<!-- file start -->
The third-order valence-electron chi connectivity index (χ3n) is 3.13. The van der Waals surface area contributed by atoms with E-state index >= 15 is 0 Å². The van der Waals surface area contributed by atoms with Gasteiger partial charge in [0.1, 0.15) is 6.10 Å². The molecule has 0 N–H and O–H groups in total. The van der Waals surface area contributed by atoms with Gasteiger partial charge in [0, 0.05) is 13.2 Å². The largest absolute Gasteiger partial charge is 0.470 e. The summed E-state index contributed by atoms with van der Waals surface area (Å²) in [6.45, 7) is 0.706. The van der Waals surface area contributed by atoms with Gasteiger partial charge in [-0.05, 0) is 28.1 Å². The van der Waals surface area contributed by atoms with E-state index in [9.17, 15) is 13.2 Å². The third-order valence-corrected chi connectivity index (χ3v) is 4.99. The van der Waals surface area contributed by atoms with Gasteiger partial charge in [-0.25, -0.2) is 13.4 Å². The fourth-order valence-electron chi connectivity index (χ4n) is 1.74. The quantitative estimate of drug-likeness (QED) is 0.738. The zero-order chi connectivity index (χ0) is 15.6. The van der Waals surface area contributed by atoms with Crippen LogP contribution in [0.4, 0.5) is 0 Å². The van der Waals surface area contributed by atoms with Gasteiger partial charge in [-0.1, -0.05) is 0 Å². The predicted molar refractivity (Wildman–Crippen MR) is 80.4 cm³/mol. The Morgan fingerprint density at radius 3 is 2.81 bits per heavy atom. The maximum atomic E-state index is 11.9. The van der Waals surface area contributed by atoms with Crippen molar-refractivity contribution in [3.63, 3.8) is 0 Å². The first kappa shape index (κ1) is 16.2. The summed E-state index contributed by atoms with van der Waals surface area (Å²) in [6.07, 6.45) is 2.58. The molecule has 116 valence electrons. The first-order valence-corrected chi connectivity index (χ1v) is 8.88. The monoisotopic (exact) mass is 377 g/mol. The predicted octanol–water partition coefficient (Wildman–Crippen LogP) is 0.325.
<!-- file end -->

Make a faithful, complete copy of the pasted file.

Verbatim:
The third-order valence-electron chi connectivity index (χ3n) is 3.13. The van der Waals surface area contributed by atoms with E-state index >= 15 is 0 Å². The van der Waals surface area contributed by atoms with Gasteiger partial charge in [0.1, 0.15) is 6.10 Å². The molecule has 0 N–H and O–H groups in total. The van der Waals surface area contributed by atoms with Gasteiger partial charge in [0, 0.05) is 13.2 Å². The largest absolute Gasteiger partial charge is 0.470 e. The summed E-state index contributed by atoms with van der Waals surface area (Å²) in [6.45, 7) is 0.706. The van der Waals surface area contributed by atoms with Gasteiger partial charge in [-0.05, 0) is 28.1 Å². The van der Waals surface area contributed by atoms with E-state index in [9.17, 15) is 13.2 Å². The third-order valence-corrected chi connectivity index (χ3v) is 4.99. The van der Waals surface area contributed by atoms with Gasteiger partial charge in [-0.25, -0.2) is 13.4 Å². The fourth-order valence-electron chi connectivity index (χ4n) is 1.74. The quantitative estimate of drug-likeness (QED) is 0.738. The zero-order chi connectivity index (χ0) is 15.6. The van der Waals surface area contributed by atoms with Crippen LogP contribution in [0.4, 0.5) is 0 Å². The van der Waals surface area contributed by atoms with Gasteiger partial charge in [-0.1, -0.05) is 0 Å². The predicted molar refractivity (Wildman–Crippen MR) is 80.4 cm³/mol. The Morgan fingerprint density at radius 3 is 2.81 bits per heavy atom. The maximum atomic E-state index is 11.9. The van der Waals surface area contributed by atoms with Crippen molar-refractivity contribution in [3.63, 3.8) is 0 Å². The first kappa shape index (κ1) is 16.2. The summed E-state index contributed by atoms with van der Waals surface area (Å²) in [6.07, 6.45) is 2.58. The molecule has 116 valence electrons. The first-order valence-corrected chi connectivity index (χ1v) is 8.88. The monoisotopic (exact) mass is 377 g/mol. The predicted octanol–water partition coefficient (Wildman–Crippen LogP) is 0.325.